Re: [-empyre-] politics of critical fusion?

Maurice I would like definitions for some of the more significant terms that are being thrown around here -
What does one mean by critical action - does critical here refer to necessity and does it assume a value system and that gives form and content such acts - I like the fact you refer to what you do as interrogation ( gathering information by submitting questions to another) in that there is no pretense to objectivity and it acknowledges that all is dependent on your ability to discern fact from fiction - both your own as well as that of the other

as for you final statement " the limit of the expected explosion (of?), is the right place to play this role (of interrogator?) - I would be curious to see /hear the analysis this is based upon

Meanwhile Alice,
Self reflexivity, means to being inquisitive and curious about one's own motivations and means of analysis - for instance how do you or can you directly address perception (sensory intake) - seeming from your descriptions you address either cognition (how we make sense of that which we perceive) or how perception might be ordered or influenced (both being significant areas of research for cog sci) as such do you ask yourself how it is you precieve differently and how that has come about

To really look is to observe something in all its visually discernable aspects

Part of whar compelled me to ask my question initially was the looseness of the language being used and the assumptions that these implied - critical fusion - seemed like just another way to avoid the concept of praxis in which theory modifies practice and reciprocally practice modifies theory - theory always already be hypothetical

On Sep 23, 2007, at 9:06 AM, Alice Miceli wrote:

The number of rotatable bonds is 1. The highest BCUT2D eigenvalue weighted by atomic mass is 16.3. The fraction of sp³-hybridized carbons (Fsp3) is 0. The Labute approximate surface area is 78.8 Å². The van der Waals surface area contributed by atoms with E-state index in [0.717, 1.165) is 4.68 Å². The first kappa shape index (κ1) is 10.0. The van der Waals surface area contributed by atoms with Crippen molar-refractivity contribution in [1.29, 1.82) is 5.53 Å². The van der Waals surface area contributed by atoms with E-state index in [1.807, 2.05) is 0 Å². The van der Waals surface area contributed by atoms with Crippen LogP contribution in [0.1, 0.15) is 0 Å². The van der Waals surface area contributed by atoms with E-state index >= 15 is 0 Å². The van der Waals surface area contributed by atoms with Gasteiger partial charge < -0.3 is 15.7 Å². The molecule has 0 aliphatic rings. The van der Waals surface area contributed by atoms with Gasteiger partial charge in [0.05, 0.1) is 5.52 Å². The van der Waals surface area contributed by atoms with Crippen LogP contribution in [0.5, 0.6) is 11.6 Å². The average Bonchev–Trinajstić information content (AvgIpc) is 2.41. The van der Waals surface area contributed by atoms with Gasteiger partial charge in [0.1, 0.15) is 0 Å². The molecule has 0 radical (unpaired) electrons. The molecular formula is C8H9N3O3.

This could take pages and maybe my interpretation of your comment is not
right, but I really would like to express that there is a kind of critical
action that is more about contributing to interrogate the boundaries of our
social behaviour and our global environment and I strongly believe that what
I call “critical fusion”, just .

I would like to say that I very much agree with Maurice. I also think that there are always risks in falling into a trap, especially if artists sometimes end up in stiff and controlled places previously assigned for them by the "economy of power they seek to either address, expose or intervene". So, of course, for me at least, works should always be self-reflexive on that question, and so many others as well. Being self-reflexive meaning to be inquisitive and curious about the very own way a work itself is created: by the way an image is generated, by the way a work comes to being financially, by the way and where it is exhibited. Something that strikes me as very essential in my practice is that in making art, one directly addresses perception, how things in life are perceived - modes of really looking at things. But what it means to really look? What it is that you see beyond what is deceivably shown to you by an “economy of power”, or merely beyond common sense? That, for me, even if in a very small scale, can be a subversive act.

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saul ostrow Chair, Environmental Chairs Council Chair, Visual Arts and Technologies Head, Sculpture


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